The other three photos are a bit older: the second photo is a dragon-tree cutting taken from my very mature tree and is thriving in a container. This cutting (and similar cuttings) have developed roots and settling in nicely in their containers. Cuttings are a good way to propagate this tree, although the cuttings can be quite heavy! I recommend taking cuttings from your mature tree in inconspicuous portions of the tree, to maintain the symmetry and beauty of the overall tree.

The third is a young but tall dragon tree on the side of my house (I am not sure of its origins: if from a seed from the mature tree, a cutting from the mature tree, or a separate, unrelated dragon tree planted there on purpose). When I first purchased my house, this particular tree was so low to the ground that I thought it was an agave or some other type of plant! Within 10 years’ time, this tree shot up, fairly rapid in tree years, I suppose, but fairly slow in people years!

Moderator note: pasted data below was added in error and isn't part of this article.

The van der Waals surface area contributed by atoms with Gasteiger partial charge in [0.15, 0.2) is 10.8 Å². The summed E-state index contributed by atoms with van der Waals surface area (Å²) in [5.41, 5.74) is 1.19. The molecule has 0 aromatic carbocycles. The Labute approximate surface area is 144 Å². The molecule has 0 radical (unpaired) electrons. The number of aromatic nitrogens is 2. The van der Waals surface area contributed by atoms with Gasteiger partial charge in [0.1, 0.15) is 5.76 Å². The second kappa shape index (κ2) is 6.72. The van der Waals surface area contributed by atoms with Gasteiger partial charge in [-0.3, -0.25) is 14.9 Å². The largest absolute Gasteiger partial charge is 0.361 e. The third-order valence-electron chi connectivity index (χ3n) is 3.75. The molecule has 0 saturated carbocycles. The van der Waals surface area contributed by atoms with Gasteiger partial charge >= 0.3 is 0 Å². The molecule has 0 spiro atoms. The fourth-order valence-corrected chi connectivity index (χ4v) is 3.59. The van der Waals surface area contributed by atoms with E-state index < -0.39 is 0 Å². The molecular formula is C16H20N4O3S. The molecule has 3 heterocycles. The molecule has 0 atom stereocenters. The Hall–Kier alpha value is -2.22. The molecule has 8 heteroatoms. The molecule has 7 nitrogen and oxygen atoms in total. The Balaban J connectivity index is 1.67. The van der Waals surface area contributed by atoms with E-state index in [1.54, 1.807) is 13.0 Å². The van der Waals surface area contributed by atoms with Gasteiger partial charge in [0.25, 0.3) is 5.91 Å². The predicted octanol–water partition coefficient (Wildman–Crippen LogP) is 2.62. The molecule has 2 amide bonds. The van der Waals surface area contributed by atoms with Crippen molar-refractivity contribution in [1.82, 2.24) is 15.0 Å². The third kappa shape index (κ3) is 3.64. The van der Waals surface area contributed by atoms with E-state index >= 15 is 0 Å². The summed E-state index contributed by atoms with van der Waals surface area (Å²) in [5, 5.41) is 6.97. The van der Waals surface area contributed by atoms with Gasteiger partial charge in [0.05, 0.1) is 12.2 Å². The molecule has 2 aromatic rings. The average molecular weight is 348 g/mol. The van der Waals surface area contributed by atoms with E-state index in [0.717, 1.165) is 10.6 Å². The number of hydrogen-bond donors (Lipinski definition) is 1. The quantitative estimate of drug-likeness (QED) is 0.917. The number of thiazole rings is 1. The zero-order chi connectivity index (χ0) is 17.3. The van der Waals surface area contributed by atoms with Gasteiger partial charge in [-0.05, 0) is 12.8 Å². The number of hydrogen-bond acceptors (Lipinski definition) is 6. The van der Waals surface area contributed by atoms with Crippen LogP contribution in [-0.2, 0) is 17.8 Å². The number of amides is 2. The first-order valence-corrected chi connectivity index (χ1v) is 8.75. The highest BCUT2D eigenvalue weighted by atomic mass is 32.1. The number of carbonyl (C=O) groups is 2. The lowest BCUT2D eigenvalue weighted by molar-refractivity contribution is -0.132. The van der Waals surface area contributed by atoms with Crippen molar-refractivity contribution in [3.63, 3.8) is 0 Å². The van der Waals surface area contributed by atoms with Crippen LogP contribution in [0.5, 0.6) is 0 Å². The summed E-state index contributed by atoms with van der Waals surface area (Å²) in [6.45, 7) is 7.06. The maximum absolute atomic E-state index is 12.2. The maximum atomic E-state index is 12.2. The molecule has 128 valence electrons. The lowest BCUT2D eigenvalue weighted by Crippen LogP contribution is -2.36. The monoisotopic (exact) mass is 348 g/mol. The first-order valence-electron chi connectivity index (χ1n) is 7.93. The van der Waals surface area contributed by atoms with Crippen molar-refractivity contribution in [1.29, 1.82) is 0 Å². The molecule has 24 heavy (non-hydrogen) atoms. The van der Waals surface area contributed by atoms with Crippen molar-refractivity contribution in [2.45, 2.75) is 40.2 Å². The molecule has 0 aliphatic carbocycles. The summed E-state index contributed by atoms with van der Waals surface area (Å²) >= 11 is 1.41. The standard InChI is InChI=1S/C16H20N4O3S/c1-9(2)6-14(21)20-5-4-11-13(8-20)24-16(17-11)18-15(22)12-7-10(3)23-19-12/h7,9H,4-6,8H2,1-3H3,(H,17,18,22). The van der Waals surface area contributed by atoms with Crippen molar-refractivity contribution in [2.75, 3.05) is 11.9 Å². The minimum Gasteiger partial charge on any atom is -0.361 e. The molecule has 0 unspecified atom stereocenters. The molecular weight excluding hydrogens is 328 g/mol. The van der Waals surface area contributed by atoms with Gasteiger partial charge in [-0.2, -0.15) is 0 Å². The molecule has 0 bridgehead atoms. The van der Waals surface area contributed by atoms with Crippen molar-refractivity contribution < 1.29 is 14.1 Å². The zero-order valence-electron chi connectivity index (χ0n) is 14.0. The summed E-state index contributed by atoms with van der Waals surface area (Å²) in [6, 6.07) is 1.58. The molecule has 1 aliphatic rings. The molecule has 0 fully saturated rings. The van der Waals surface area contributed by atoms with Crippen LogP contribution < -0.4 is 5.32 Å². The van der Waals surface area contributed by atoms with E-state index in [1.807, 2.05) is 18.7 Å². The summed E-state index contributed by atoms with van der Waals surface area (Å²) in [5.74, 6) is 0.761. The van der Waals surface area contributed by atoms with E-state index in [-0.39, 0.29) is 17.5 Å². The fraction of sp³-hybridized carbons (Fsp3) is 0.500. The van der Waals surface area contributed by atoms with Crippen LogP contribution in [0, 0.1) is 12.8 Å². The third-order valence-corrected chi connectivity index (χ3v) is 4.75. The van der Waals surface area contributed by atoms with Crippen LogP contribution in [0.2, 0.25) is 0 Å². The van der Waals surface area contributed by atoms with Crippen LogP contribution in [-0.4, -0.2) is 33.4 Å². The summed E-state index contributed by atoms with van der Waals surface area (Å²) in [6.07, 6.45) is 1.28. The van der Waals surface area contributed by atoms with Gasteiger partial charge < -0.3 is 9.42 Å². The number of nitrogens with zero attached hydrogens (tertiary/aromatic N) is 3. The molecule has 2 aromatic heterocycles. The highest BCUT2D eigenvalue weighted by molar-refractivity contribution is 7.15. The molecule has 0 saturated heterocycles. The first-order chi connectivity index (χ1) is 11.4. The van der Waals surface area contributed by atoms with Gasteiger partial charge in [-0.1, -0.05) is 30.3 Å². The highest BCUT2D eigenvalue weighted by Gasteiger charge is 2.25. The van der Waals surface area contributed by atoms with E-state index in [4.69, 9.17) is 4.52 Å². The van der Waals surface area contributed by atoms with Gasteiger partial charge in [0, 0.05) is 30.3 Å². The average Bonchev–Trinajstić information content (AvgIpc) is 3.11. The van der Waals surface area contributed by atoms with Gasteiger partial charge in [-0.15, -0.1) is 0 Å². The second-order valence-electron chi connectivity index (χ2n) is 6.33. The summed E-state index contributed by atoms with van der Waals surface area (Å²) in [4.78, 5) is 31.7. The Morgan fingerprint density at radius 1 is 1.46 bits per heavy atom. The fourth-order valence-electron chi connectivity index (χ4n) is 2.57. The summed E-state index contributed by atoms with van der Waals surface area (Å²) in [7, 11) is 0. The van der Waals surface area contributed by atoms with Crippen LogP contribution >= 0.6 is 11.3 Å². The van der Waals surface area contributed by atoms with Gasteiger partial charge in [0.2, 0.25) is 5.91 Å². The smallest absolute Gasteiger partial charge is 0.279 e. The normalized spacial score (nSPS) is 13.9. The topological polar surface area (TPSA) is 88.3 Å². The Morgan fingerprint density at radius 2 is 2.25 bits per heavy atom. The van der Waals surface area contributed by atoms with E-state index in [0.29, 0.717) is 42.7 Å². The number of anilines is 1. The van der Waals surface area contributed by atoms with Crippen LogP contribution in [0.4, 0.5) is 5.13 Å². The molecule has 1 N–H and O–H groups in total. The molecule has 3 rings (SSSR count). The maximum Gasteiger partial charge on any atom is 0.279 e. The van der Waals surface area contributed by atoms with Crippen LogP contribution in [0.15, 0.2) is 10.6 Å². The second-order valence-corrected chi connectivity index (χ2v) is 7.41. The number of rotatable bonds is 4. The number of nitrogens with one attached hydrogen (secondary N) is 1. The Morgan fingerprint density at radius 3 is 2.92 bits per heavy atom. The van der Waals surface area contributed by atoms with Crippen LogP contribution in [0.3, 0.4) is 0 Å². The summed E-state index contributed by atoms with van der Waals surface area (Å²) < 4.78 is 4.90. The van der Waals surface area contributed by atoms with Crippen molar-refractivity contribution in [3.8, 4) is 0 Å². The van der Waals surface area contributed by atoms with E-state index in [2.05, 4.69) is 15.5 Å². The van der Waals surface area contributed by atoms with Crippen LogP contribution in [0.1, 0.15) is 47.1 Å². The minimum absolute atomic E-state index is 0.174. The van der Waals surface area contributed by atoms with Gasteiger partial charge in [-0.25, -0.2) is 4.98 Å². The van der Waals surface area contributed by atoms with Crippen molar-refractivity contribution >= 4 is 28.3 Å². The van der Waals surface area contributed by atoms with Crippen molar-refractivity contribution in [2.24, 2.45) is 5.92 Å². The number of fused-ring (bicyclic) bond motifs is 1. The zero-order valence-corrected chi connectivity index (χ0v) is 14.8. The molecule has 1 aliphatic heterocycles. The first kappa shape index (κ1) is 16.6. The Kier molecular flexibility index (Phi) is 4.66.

The fourth photo is of my mature dragon tree. Each year, this tree produces flowers and berries, which eventually change from green to orange in color. Birds really LOVE to eat the pulp from these berries and leave the seeds behind, so it can be a bit untidy at times.

I want to showcase in one post how this tree develops and how it would look over the course of time. This is a good approximation of what you could expect if you were to grow a dragon tree from seed and planted it outdoors. Compare and contrast!